Check out her music video, “All Nations Rise.”
Follow Lyla on social media.
From the Lumbee Tribe in North Carolina, Alexis Raeana busted into the modeling scene and became quite successful. Coming from a tiny rural town in Pembroke, she defied the odds and showed the world what she is made of. Alexis is a model and also a makeup artist and vocalist. While she didn't win, she has auditioned twice for “American Idol.”
In 2015, she was crowned Miss Lumbee, becoming a role model for young indigenous girls and women, proving that they can achieve whatever their hearts desire. She has performed at concerts and events around North Carolina and even earned a spot at the Indigenous Peoples March in Washington, D.C.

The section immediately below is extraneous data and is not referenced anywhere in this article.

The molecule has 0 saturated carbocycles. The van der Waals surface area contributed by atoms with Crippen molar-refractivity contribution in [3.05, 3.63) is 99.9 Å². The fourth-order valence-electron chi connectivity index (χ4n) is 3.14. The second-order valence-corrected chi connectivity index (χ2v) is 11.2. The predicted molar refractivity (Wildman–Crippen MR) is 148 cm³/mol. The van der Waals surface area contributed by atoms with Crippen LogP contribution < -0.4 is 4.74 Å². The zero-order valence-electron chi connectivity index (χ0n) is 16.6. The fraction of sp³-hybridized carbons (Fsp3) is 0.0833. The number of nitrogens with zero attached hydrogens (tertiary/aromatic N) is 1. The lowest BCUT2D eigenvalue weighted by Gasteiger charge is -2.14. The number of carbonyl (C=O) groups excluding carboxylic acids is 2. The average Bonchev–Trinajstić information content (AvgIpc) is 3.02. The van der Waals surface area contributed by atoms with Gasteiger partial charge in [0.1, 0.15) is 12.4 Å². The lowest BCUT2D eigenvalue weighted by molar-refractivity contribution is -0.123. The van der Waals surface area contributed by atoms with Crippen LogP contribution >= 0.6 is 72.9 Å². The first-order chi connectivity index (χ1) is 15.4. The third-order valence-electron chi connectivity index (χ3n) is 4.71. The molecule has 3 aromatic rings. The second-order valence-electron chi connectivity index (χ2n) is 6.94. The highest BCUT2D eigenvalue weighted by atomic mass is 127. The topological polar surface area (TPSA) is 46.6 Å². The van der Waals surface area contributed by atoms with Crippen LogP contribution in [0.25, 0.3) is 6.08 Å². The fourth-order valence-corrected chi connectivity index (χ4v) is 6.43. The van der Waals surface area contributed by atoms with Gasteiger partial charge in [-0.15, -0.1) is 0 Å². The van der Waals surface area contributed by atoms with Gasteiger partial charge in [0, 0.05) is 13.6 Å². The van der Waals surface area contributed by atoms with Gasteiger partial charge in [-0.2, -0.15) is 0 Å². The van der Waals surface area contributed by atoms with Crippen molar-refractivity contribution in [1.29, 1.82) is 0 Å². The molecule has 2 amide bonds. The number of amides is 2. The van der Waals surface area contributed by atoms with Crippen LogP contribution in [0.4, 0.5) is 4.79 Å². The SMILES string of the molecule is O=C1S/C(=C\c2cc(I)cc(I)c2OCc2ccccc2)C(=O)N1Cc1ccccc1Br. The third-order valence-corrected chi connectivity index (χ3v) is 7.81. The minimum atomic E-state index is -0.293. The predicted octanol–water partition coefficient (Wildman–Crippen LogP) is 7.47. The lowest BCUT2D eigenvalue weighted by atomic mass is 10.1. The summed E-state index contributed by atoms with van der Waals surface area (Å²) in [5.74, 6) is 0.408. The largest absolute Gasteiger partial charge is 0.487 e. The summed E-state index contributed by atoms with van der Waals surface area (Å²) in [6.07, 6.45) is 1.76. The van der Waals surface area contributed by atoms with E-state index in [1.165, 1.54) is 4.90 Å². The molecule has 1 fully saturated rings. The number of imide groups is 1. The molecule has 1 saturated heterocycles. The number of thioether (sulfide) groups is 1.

Follow Alexis on social media.
Haatepah Clearbear is a full-time model in Los Angeles. He used his beauty and talent to bring awareness, as an activist, to indigenous and environmental-related issues.
In an interview with Nike, Haatepah and his identical twin brother (both adopted) speak about what is important to them—nature.
“Well, if I'm going to say this in a very blunt way, we are the “OG” environmentalists. We have always known how to work with the land rather than against it in a balanced equilibrium. So the environmental aspect of this—basically reclaiming your Indigeneity—goes 100 percent hand in hand.”
Watch his beautiful Indigenous Ralph Lauren commercial.
Follow Haatepah on social media.
From the Fort Peck Sioux tribe in Sante Fe, New Mexico, Amber Midthunder became an actress, writer, and director at the young age of 24. You may have seen her in one of the television series “Legion,” “Longmire,” “Roswell, New Mexico,” “The Originals,” and “Banshee.” She comes from a line of creative people, as her father is also an actor and her mother is a casting director.